To answer these criticisms, the Bureau of Labor Statistics created a new measure of inflation known as "chained CPI." Because I'd like at least a few readers to get to the end of this post, I'll omit the gory details. What's important is that, as you can see on the graph atop this post, it grows more slowly than its predecessors. That means two things: The checks issued by Social Security and other federal retirement programs grow more slowly, and people's incomes grow more quickly than the tax brackets. So the government spends less and, because more people are finding themselves in higher marginal tax brackets, raises more.

    Like Klein, I'll say that we can go into the details, but they don't really matter. The end result is that chained CPI results in a smaller COLA. To add some numbers to this, chained CPI leads to $300 billion in government savings over ten years, $200 billion from smaller benefits on Social Security and other programs which use a COLA, and $100 billion from higher taxes because the brackets increase more slowly. So it's a 2:1 benefit cut to tax increase.

    As for what this means to the average Social Security beneficiary, Rep. Xavier Becerra asked Social Security's chief actuary to assess the impact of moving to chained CPI on benefit levels. Basically this would lead to an average COLA reduction of 0.3 percentage points every year. Over time, those numbers accumulate. So an 85 year-old beneficiary misses out on 6.5% relative to current scheduled benefits. That's for those who turn 65 the year of the turnover; those who turn 65 in later years end up losing out on much more income. Over time, this generates a lot of savings out of the checks of Social Security recipients.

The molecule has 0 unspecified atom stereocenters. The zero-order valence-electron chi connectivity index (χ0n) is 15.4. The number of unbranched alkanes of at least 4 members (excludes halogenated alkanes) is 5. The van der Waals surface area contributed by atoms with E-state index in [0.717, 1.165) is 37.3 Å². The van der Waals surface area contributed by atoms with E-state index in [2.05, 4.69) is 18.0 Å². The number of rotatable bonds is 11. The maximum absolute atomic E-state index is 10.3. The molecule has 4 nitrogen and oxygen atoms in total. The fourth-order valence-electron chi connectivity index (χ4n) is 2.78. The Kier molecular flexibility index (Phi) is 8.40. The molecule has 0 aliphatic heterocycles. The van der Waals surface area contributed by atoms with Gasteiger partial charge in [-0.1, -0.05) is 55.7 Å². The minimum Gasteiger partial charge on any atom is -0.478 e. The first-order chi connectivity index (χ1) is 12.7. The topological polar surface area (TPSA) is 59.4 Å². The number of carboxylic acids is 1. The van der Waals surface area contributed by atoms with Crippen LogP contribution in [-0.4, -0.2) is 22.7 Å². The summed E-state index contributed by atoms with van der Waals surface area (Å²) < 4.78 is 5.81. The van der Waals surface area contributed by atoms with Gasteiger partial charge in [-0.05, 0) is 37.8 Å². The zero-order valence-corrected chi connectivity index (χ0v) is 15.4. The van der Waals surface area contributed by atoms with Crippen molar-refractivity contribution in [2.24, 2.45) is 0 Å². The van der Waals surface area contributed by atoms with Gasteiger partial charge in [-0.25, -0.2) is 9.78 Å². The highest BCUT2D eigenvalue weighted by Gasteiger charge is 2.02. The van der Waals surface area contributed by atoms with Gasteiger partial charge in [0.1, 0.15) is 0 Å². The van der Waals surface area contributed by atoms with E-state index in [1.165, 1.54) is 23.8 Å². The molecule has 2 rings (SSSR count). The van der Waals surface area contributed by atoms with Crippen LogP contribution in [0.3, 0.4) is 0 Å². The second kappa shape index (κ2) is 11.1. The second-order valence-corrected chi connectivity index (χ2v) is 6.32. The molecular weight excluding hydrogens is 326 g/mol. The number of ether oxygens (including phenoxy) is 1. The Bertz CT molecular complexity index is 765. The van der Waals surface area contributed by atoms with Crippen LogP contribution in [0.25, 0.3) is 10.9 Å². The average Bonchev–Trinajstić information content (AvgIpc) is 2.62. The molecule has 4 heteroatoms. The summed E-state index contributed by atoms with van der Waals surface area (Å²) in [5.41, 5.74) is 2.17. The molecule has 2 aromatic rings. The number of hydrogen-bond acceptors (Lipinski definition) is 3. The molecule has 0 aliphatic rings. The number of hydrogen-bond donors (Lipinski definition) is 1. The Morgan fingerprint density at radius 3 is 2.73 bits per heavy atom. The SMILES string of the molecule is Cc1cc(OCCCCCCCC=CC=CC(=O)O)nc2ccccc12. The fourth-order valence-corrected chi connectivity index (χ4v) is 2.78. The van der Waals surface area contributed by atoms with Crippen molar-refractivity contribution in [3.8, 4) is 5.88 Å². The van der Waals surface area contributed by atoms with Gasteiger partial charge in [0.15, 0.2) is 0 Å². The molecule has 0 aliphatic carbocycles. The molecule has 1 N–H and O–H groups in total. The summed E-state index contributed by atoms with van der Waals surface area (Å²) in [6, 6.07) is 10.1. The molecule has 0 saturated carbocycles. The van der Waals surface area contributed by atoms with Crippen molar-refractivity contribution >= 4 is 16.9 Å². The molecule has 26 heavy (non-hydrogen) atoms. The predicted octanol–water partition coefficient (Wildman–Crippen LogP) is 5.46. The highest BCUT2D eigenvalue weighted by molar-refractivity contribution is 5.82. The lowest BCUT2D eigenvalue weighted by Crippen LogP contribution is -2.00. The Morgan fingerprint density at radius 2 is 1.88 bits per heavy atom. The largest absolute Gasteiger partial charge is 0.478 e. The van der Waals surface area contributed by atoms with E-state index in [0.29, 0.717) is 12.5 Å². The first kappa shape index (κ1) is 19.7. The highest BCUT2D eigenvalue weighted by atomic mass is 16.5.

As David concludes:

    If the retirement age cannot be raised, if a real benefit cut cannot be undertaken, this is plan C - a wonkish, confusing-sounding concept that is intentionally obtuse. But it's really not. It's a benefit cut.

    I know you don't want to believe they'd do this to the elderly, but refusing to think it's possible makes no sense to me.


    "checks...... grow more slowly...." (none / 0) (#14)
    by NYShooter on Fri Jun 24, 2011 at 10:35:40 PM EST

    If they "grow" any slower we'll be paying them.

    They've "grown" exactly "0" for the past two years

    and since the things that everyone needs to live like food, fuel, electricity aren't included in the CPI we can look forward to much more "growth" for our seniors & disabled.


    You should know by now that it's (none / 0) (#11)
    by Anne on Fri Jun 24, 2011 at 12:14:32 PM EST
    all in the semantics: they think that if they say that the amount of the monthly check won't change that people won't realize (aren't smart enough?) that one of the things that has been discussed - raising the age at which one can collect - is most certainly a cut in benefits.

    Whether or if this actually happens now, later or ever, it's hard to argue that it hasn't been discussed.